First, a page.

On October 31st my grandpa Gus passed away. My grandfather was the Francophile of the family. His first introduction to wine was when he was in the Navy. He was quickly hooked and while living in the midwest (not really known for its wine) he would fly back east to pick up allocations of European wines from brokers and shops. Needless to say his wine journey didn’t stop there. With my mom and dad, great grandparents and friends that were somehow suckered into helping him helped establish Anderson’s Conn Valley Vineyards, he was really the driving force behind getting the family into the wine business. Without that drive and focus I am not sure where the family would be today. Probably in the fields they found themselves in prior to wine.
I had seen this bottle in his cellar a few years back and knew of the legend that was Henri Jayer in Burgundy. It went missing after a while though. I assumed it ended at my grandparents house in Michigan and would probably be enjoyed there, or maybe it already was. My grandfather and Henri and become acquaintances after years of my grandfather tracking him down to try and eventually purchase his wines. With Conn Valley producing Pinot Noir as well my grandfather used Henri as a sounding board and benchmark of where he wanted that part of the production to go. Many of Henri’s stylistic influences in Burgundy guided how the wines at Conn Valley were made, though my dad and grandfather always made sure that they had their own influences in the mix as well.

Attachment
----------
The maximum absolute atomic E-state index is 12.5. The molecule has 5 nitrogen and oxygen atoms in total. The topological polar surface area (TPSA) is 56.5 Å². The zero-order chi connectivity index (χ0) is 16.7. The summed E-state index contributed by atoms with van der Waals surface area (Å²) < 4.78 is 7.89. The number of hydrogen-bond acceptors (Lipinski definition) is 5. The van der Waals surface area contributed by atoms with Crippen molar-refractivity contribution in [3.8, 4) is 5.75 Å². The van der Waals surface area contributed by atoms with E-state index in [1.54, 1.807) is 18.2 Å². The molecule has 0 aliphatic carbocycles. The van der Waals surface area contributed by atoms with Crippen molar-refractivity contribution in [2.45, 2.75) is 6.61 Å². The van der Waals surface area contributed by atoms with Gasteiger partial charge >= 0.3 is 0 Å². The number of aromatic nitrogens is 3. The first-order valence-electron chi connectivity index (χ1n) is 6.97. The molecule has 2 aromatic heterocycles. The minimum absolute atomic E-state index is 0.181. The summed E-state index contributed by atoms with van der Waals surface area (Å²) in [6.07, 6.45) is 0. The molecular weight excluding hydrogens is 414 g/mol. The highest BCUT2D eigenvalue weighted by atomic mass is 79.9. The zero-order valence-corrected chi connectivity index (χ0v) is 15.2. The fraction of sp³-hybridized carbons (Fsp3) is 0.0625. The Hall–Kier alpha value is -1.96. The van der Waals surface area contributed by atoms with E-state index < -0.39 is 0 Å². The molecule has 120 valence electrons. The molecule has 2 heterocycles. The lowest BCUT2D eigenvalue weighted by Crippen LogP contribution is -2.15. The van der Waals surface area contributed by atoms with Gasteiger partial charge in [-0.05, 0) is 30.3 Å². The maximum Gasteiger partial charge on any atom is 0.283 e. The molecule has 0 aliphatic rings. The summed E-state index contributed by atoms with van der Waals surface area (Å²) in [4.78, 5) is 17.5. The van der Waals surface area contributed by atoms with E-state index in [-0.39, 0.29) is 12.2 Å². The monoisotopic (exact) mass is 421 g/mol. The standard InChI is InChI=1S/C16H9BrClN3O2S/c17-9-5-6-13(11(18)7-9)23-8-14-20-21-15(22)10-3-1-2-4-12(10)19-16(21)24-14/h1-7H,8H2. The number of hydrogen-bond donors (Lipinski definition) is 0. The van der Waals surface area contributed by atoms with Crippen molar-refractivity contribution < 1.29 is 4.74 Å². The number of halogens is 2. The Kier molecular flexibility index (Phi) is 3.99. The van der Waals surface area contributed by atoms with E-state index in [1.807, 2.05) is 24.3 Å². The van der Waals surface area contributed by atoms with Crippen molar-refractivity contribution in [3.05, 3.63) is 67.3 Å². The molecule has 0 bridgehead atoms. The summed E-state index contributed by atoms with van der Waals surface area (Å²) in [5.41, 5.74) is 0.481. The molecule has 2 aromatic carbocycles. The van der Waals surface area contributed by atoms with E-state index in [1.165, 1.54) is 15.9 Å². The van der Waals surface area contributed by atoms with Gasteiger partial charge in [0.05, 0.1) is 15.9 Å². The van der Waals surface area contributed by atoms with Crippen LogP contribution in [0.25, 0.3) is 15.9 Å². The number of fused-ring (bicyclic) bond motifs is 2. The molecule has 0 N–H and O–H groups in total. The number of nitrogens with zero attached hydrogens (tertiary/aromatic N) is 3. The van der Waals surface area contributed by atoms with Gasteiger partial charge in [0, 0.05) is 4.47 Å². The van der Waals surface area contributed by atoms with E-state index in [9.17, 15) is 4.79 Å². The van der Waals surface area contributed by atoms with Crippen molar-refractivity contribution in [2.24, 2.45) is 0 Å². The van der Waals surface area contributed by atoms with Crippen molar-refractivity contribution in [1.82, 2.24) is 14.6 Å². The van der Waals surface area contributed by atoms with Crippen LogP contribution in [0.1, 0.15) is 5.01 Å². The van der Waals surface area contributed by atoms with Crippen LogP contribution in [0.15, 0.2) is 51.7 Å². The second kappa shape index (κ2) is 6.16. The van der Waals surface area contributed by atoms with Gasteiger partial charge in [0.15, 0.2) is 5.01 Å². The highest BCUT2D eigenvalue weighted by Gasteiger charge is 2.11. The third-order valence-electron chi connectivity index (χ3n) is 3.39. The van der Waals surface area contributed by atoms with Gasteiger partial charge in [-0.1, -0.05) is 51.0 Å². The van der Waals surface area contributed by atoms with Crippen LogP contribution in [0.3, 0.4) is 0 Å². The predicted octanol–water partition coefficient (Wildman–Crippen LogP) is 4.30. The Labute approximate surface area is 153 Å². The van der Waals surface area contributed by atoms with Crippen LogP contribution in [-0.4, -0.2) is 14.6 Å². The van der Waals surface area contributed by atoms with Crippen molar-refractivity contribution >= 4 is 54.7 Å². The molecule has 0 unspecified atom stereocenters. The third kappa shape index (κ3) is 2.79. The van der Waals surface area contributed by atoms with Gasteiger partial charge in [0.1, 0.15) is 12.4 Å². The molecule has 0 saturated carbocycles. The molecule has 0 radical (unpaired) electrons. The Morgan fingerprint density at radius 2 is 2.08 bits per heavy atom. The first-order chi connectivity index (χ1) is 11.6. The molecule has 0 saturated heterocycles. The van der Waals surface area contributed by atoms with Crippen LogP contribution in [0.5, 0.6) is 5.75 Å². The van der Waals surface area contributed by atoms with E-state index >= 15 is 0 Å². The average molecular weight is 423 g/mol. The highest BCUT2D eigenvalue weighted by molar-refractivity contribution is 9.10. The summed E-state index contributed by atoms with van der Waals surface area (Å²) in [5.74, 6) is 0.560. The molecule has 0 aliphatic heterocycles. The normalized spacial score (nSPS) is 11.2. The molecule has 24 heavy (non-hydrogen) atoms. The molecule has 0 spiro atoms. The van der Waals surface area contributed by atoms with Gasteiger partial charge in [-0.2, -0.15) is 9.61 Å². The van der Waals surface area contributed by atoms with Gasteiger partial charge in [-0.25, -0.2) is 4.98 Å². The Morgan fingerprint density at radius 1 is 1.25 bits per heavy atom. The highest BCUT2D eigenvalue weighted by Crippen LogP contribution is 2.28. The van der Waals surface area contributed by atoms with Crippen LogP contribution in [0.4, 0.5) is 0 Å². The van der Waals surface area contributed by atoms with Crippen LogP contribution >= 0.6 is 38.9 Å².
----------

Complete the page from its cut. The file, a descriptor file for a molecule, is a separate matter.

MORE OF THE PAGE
My grandfather was notorious for aging wines until they were ready to drink or maybe resell if there were interested buyers of a particular producer or vintage (looking at you 1990 Margaux). At the same time he always tried to keep something interesting on the table because you never wanted risk missing the potential greatness of a wine either. It is a damn shame that he didn’t have the chance to enjoy this one with the amount of history behind it. I think I can say that he would of appreciated us raiding the cellar that night to ensure this wine was enjoyed rather than lost to the time of waiting for that special moment or occasion. It was a stark lesson of why to open that kick ass bottle you have saved sooner rather than later because you might not be alive tomorrow to enjoy it. I am convinced that there were plenty of great wines he enjoyed in lieu of saving that bottle. I miss him dearly and hope that the celebration of his life continues through those who knew him.